Growing Older With Gratitude

Grateful People Thrive in Every Stage in Life

People clapping their hands
Be grateful everyday and pass it forward. Getty Images

I remember hearing years ago the story of Fred Rogers, better known as Mr. Rogers, speaking at a National Press Club luncheon. These events are known for bringing the press together with some of the biggest newsmakers and top decision-makers in the world. When Mr. Rogers was announced as one of the keynote speakers, I’m sure the attendees thought it would be a much lighter lunch than usual. After all, Mr. Rogers was one of the world’s greatest advocates for neighborliness.

As Fred Rogers approached the microphone, I wonder if folks knew what was about to hit them.

He began by taking out his pocket watch and explaining that he wanted to start his speech with two minutes of silence, during which he invited each person to “remember people in their past — parents, teachers, coaches, friends, and others — who had made it possible for them to accomplish so much,” as reported by author Thomas Long in his book Testimony: Talking Ourselves Into Being Christian.

The room was quiet. Two minutes of silence in a full room is a long time. The only noises that broke through the quiet were the sniffles and muted sobbing of the rich and powerful fighting back tears as they were moved by the grateful memories of those who had made sacrifices on their behalf and who had given them so many gifts.

Ted Talks and Inspired Thinking

This story about the beloved Mr. Rogers reminds me of today’s TED Talks — conferences featuring presentations by the great change-makers and inspired thinkers of the world.

The TED mission begins: “We believe passionately in the power of ideas to change attitudes, lives, and ultimately, the world. So we're building here a clearinghouse that offers free knowledge and inspiration from the world's most inspired thinkers, and also a community of curious souls to engage with ideas and each other.”

TED allows us to peek into the brains of humanity’s greatest innovators and society’s most inspirational leaders. Through TED, we are motivated to push ourselves further and believe more fully in our potential.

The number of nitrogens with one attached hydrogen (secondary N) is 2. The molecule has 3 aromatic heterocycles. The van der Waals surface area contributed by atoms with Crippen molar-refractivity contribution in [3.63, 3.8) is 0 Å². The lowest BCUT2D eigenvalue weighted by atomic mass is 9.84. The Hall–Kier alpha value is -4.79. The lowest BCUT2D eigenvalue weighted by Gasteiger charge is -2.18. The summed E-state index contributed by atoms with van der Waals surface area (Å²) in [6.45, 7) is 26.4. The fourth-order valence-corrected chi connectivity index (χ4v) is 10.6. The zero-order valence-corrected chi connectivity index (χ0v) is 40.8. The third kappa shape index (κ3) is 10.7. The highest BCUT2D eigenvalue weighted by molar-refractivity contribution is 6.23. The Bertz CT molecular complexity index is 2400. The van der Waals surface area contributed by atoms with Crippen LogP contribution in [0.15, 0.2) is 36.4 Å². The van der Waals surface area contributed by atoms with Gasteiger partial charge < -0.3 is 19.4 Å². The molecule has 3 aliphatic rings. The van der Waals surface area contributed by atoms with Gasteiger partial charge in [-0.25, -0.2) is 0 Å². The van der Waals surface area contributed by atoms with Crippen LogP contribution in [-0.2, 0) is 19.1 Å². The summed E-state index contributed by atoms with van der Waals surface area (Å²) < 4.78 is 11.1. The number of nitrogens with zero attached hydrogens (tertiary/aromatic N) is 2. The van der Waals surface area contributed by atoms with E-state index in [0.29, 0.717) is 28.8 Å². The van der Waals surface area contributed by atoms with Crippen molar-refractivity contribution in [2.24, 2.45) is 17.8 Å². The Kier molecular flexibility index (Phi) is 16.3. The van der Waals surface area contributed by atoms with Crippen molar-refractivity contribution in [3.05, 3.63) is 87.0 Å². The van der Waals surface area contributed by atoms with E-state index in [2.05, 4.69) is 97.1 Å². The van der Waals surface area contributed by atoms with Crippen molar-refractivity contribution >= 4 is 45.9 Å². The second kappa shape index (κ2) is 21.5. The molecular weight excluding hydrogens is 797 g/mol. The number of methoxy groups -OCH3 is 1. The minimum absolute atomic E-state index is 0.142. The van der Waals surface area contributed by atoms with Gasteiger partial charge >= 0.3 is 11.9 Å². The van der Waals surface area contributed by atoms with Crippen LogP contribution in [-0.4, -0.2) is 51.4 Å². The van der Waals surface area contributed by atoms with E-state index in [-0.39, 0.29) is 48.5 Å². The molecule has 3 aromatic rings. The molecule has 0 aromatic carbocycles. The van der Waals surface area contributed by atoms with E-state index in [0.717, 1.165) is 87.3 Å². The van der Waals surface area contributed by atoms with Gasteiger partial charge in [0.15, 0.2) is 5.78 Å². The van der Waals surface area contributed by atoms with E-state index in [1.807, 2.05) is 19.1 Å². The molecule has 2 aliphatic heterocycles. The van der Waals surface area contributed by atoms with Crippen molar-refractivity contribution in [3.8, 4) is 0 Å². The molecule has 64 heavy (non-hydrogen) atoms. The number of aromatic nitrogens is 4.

If Mr. Rogers were to give a TED Talk on the key to being a good neighbor, or a good person, I think he would start and finish his speech with gratitude. Thankfulness may be the key to every happiness.

In my years working with people who are navigating the aging process, I have found that grateful people thrive in every stage of life. Grateful people  look for the good in their lives and have no problem letting others know they are appreciated, valued, and loved. This quality of being draws people towards you and keeps grateful people in close-knit community.

People Who Are Grateful are Happier

Science backs up my personal and professional experience with thankfulness. Research by psychologists Robert Emmons and Michael McCullough shows that individuals who are intentionally grateful have better physical health and are happier. Their studies have shown that those who chose to be grateful had a plethora of desirable traits. Thankful people sleep better, are optimistic about the future, get sick less often, exercise more, and have more energy and focus than people who are not determined to be grateful.

These scientific results aren’t a surprise. All of us know grateful people are the most likeable. Our experience with gratitude affirms the close family ties the study tells us appreciativeness breeds. We also know what it’s like to be around someone who feels entitled, or chooses to be a victim of every person, malady, and assorted trial the world has inflicted on him or her. If you want to age in happiness, connected to family, friends, and neighbors, cultivating gratitude might be the most important decision you can make.

Live Life with More Gratitude

In addition to spending time being thankful each day, here are a few easy ideas for living life with more gratitude at any age:

  • Start a gratitude journalstudies show that people who take the time to write about what they are thankful for are more optimistic about the future than people who write about their hassles or neutral life events.
  • Say thank you – acknowledging that you are thankful for someone else helps cultivate gratitude both in your own life and in the other person’s life.
  • Teach someone else about gratitude – the best way to deepen your own practice or knowledge is to share it with another person.   

For whom are you thankful? To whom do you need to give thanks? When I start to express my gratitude for my friends and family, I continue to find other things and people for whom I’m thankful. Gratitude breeds gratitude. Thankfulness is contagious. If you are looking for a way to change your life and then the world, start by giving thanks. If you are finding it difficult to sleep at night, don’t count sheep, count your blessings.